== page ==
They are used in many Italian dishes for making cozze ripiene (stuffed mussels) or for coating a hammered veal cutlet or chicken breast. Instead of buying them, why not make your own in the food processor!

Wine Vinegar

Vinegar is handy for adding piquancy to sauces and to store vegetable antipasti.

Luxury items like balsamic vinegar and truffles are also a great addition to the perfect Italian pantry, however, if your budget won’t stretch to dried porcini mushrooms, a pre-packed mix with field mushrooms is perfectly acceptable.

There is one item of the Italian larder that you should make a considered purchase: Parmesan cheese. Always buy the best quality that you can afford; I prefer one that’s aged for at least two years, it will keep for months in the fridge and is well worth the investment.

Once you have Italianised a small corner of the kitchen, you’ll be ready to start cooking great dishes, just like Nonna.

– See more at: http://www.italymagazine.com/featured-story/italian-pantry-how-italianise-corner-your-kitchen?utm_source=ITALY+Magazine+Newsletter&utm_campaign=d36ce3753d-ITALY+Newsletter+-+December+5th+2014&utm_medium=email&utm_term=0_7e828ebed3-d36ce3753d-402225#sthash.xQtaz8oI.dpuf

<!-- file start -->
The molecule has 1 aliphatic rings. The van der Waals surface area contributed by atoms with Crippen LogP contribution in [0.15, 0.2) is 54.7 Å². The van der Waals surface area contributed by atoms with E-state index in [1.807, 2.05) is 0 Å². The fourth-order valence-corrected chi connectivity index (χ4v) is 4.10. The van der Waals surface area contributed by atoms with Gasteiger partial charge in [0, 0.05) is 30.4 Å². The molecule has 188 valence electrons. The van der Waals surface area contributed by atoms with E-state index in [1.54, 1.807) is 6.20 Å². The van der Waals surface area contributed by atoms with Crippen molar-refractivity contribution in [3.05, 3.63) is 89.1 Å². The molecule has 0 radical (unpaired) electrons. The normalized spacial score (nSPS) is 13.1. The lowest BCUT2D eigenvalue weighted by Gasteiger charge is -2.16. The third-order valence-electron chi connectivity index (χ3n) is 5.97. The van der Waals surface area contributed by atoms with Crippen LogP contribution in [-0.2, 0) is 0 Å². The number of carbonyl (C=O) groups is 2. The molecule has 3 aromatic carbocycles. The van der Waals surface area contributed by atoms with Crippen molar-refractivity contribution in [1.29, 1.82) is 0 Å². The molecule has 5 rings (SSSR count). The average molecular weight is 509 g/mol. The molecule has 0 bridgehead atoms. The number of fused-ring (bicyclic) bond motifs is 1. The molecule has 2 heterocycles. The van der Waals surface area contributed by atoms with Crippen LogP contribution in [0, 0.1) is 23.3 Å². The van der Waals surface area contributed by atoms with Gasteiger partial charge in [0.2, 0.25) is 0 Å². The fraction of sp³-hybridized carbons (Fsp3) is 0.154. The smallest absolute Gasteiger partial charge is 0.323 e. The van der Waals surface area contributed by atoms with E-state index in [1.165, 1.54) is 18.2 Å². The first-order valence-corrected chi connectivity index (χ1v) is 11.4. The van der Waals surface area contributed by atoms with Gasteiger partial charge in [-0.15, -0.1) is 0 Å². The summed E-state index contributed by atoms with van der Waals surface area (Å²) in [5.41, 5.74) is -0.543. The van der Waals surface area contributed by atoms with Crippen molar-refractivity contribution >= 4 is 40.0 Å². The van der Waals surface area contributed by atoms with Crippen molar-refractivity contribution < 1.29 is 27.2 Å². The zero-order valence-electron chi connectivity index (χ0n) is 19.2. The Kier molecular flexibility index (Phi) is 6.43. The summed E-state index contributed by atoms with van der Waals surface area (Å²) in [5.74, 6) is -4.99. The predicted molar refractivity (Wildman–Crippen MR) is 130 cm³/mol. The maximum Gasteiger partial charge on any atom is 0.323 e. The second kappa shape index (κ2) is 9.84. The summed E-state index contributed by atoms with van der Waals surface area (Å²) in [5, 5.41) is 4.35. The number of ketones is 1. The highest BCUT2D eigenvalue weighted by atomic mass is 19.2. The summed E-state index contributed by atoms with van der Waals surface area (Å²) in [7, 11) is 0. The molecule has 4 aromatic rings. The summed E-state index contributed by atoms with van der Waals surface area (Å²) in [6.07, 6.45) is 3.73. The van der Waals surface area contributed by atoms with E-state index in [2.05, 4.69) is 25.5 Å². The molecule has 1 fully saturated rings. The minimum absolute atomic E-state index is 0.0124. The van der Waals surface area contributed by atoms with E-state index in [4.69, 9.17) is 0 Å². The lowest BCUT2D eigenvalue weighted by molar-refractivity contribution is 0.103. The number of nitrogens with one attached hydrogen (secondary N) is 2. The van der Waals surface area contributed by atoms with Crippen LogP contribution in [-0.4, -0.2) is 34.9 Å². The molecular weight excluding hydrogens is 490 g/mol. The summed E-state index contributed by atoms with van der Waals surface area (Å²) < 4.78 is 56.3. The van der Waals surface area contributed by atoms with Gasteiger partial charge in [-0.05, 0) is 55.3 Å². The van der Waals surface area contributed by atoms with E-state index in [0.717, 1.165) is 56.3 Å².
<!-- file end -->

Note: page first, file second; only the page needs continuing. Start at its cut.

Top 10 things to eat in Rome!

As promised nos. 6 – 10 plus another one for dessert!  For context please read the intro to my last blog as this sets the scene for the precious food tips I am about to give.  All of these dishes can be found on the menus of the ‘Top 10 restarurants in Rome’ blog dated March, 2012.

6.  Saltimbocca alla Romana.  Veal done Roman style (literally means – jump in your mouth style).  There is a theme here……each of these dishes are called ‘alla Romana’ because of the fact that the dishes originated in Rome and are mostly not found outside of Rome.  Another reason to eat regionally and where ever you are, if you see something on the menu that ends in ‘alla the name of the place you are in’ then order it!